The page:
Hi folks!  I was recently sent what was described as an "English 7 string piccolo banjo that had been converted to a 5 string" by Eli Kaufman to use in the ABF banjo Orchestra.

I thought I might share what I got as it might interest our British members.

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When I got it, it was in pretty bad shape.  It was pretty dirty, most of the hooks were broken, and there were the remains of rotting blue and brown nylon strings attached to it.

So I set to tearing it apart to clean and set it up.  At first impression I thought the three on a plate peghead tuners looked strange.  I did not think too much about it as it is a British banjo (with all the great banjos that were made on the other side of the pond, there were just as many weird things made too).

When I took off the German Silver plate covering the tuners I found something very interesting.

This began life as a 5 string!  It seems at some point someone wanted machine tuners so they cut down the peghead and added mandolin tuners that were cut down to three. They then covered up the mess with a finely fitted german silver plate (and I mean well fitted-- someone spent some time on this).

All the fingerboard wear and fret wear shows that this was always used as a five string (or perhaps a four string) but no more than four of the machine pegs were ever used at a time.

It is possible that someone strung it up as a "melody banjo" (mandolin banjo with only four strings) as there is was a Grimshaw brand mandolin 2nd string envelope in the case.  That would explain the machine pegs (imagine tuning wire strings that short with friction pegs!).

The story that Eli told me was the he got it from Joseph "Mac" MacNaughton (editor of the BMG) in the 1970s and he never did anything with it.  The stretcher band, hooks, nuts, and dowel end cladding were all replaced at some point.  Eli thinks that the stretcher band was milled at that time.  The plating was heavy and caused the nuts to be very tight on the threads of the hooks and they were mostly all broken or twisted off when I got it.  The ones that were not were sized and I broke them trying to take them off.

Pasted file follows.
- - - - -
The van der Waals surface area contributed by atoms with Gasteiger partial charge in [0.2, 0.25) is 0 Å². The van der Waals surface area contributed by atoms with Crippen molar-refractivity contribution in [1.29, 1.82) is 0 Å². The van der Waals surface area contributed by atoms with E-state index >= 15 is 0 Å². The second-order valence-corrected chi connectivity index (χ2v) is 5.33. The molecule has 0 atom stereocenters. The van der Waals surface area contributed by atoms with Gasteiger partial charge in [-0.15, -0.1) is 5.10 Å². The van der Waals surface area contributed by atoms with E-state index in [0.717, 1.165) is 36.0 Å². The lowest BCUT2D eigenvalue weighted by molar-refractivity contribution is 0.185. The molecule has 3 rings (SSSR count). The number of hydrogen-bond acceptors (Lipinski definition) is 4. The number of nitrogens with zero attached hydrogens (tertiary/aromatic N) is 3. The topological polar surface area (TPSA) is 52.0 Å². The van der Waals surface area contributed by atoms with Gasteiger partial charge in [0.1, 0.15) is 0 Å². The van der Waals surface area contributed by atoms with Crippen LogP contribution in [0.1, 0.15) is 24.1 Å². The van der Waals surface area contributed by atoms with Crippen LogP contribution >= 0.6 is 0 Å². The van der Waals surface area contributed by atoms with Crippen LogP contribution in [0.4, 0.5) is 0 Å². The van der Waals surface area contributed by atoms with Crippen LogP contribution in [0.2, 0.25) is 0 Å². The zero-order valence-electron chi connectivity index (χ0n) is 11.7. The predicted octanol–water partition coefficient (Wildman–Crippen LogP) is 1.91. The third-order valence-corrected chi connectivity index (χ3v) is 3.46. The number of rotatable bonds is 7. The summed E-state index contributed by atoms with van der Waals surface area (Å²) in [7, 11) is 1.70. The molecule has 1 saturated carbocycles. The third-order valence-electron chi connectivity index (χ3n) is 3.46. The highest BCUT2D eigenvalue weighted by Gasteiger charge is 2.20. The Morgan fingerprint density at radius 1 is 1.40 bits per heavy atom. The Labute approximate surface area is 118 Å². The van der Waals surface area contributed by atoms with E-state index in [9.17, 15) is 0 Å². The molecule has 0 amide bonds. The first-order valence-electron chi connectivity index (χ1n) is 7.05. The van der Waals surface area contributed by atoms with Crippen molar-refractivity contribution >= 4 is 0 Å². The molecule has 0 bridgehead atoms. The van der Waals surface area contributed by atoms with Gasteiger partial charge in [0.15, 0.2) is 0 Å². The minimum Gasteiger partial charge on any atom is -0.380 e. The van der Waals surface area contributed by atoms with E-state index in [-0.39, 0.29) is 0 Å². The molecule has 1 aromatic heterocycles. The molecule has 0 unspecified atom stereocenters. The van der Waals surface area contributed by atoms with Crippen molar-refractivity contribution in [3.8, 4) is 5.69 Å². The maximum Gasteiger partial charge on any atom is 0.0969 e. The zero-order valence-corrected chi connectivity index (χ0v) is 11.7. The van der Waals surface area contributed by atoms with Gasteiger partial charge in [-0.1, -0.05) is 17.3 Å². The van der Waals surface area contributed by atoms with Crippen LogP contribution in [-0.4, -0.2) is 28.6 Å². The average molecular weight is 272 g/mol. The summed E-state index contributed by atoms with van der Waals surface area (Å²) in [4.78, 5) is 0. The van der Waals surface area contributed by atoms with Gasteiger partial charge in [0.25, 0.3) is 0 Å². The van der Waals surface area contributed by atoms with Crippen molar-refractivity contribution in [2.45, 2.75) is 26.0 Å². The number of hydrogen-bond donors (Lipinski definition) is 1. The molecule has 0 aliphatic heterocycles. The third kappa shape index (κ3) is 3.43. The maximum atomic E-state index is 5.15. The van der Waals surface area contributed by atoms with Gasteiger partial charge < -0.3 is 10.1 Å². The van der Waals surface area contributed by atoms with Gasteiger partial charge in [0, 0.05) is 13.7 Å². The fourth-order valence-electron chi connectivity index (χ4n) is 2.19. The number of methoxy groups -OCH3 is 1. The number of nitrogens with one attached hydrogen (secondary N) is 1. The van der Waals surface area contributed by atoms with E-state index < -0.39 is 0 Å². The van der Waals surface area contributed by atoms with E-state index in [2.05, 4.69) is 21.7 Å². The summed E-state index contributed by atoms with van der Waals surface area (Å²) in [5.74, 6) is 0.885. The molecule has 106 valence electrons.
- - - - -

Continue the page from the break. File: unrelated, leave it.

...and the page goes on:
Now that it is all cleaned up (with a new case from Smakula music) it is quite a nice piccolo banjo.  The rim is 7" with a 15" scale which is the same as a Stewart "Little Wonder."  The clad rim is extremely well made and feels like it weighs as much as a Stewart 11" rim!

It is a shame that the machine pegs were put on but they do work just fine.  They are also part of the history of the banjo.

I am still playing around with bridges.  It plays nicely and sounds very clear and surprisingly not too sharp.  I have been diligently trying to lean the parts to the chosen orchestra pieces for the ABF rally in a couple of weeks.

This is such a well made banjo I would be interested in playing a J. Clamp full size 5 string banjo.  I bet they are very nice.

Joel, I had a fretless J Clamp 5 string banjo for a few years.The neck was English walnut. The head was about 13 inches if I remember right. It was well made.  It is the only Clamp banjo I have played but I have seen photos of others. I assume that by "stretcher band" you mean what is also called bezel and tension hoop. This one looks very Clifford Essex-ish. I did have a Barnes & Mullins 5-string with a similar bezel.  It's a beautiful design, my favorite actually. But it does not seem to  fit the J Clamp aesthetic so I think you are right that it was a replacement.

Yeah, that is it.  My Van Eps has the scalloping as well.

I was told it was a modification of the original before replating, not a replacement.

It is cool though and while out of place, so are the three on a plate tuners.

I would guess that a seven string banjo in the treble range would easier to manage than the full size variety. I have found that the extra bass strings cause sonic mud on the higher strings.  Are you finding it at all confusing to play? I'm able to manage only if I don't think.

Joel Hooks said:

Yeah, that is it.  My Van Eps has the scalloping as well.

I was told it was a modification of the original before replating, not a replacement.

It is cool though and while out of place, so are the three on a plate tuners.

It is not a 7 string--never was.  Someone just put mandolin tuners on it to get the geared ratio.

It is a 5 string.  All wear patterns show that it was always a 5 string.  Sorry if I did not make that clear.

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